Thursday, 23 July 2009

Writers Shaping Places

There is a review of the Writers Shaping Places event that took place last month at Shortwave, on the RUDI (Resource for Urban Design) website.

Here are some of the comments from event attendees:

‘The event was really thought provoking and created a number of new ideas for using writing and digital media to enhance our regeneration projects. Places, particularly changing places, need to communicate to people and vice versa. Writers can make this happen.’
Chris Brown, Chief Executive, Igloo Regeneration

‘Writers Shaping Places is interesting because it reminds you that places are shaped by people, how they use it, their memories and stories. Writers can help reveal this, and help make people aware of their neighbourhood, what is special about it and why they care for it. This is very important in a process of change.’
Dann Jessen, Architect, East

‘Writers Shaping Places showed me clearly what UrbanWords exists to do: to create a dialogue between those who engage imaginatively with place, and those who engage with it practically. Of course, architects and writers do both, but in very different ways. I left feeling excited to find out how each person in the room ‘imagines the unimaginable’ and even more excited about how this might translate into the shape of our city.’
Miriam Nash, poet

Tuesday, 21 July 2009

Poetry, Optimism and Delight

I am currently doing an online course hosted by the Homes and Communities Academy, which aims to give people a greater understanding of the sustainable communities agenda. I can't help but feel a bit cynical about the idea of sustainable communities - it's a great idea, but I worry about the achievability of maintaining a growing economy and increased standard of living for all without impacting on the environment or adversely affecting future generations' abilities to improve their quality of life...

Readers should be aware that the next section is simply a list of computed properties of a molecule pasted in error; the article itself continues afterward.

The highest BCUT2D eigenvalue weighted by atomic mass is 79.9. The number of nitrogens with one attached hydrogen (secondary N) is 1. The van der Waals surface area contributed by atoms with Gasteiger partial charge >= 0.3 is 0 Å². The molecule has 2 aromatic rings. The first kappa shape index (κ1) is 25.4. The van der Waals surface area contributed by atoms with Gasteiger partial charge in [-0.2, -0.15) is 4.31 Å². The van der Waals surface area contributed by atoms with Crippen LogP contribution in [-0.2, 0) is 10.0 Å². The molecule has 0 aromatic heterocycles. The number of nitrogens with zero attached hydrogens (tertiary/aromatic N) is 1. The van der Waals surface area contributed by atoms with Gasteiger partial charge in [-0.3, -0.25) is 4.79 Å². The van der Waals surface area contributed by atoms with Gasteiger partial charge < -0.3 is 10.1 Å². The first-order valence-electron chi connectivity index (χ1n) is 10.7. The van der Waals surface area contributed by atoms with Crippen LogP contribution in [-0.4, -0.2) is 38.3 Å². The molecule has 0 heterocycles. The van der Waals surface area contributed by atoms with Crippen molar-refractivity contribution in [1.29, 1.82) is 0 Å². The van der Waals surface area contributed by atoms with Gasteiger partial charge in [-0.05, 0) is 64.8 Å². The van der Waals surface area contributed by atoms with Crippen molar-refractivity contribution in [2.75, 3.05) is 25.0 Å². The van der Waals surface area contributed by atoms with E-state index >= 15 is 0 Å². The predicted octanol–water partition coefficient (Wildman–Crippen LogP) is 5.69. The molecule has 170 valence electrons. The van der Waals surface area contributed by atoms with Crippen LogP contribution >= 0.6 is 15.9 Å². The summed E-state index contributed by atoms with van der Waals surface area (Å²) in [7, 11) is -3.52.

Anyway, as part of the course I came across this article by Miriam Fitzpatrick, a member of CABE's Urban Panel, on CABE's website. She begins by quoting from Oscar Wilde's The Ballad of Reading Gaol, and argues that "sustainability must address our needs as human beings before obsessing over the measurable". I enjoyed her use of the engineer Randall Thomas' definition of sustainability as "poetry, optimism and delight. CO2, water and waste are secondary." She argues that "it is only after raising our spirits as humans that design for sustainability should go on to tackle quantifiable issues such as CO2 emissions."

A strong argument for the arts, I'd say, though the rest of this article does talk more about physical and design issues than raising human sprits, I notice...

Wednesday, 8 July 2009

Article in Mslexia

I have an article about writing and public art in the Summer edition of Mslexia, in which I interview 3 writers: Linda France, Donna Daley-Clarke and Denna Jones who have all worked on public art commissions in very different ways.
Hope you enjoy it.

Thursday, 2 July 2009

Writers Shaping Places

Thanks to Chris Meade, Kate Cheyne, Spread the Word, and all the audience members for taking part in the Writers Shaping Places event on Tuesday. Lots of thought-provoking ideas and discussions came up, which we're looking forward to continuing talking about on
Miriam Nash, from UrbanWords has posted a review of the event on the site - so please do sign up and have a look: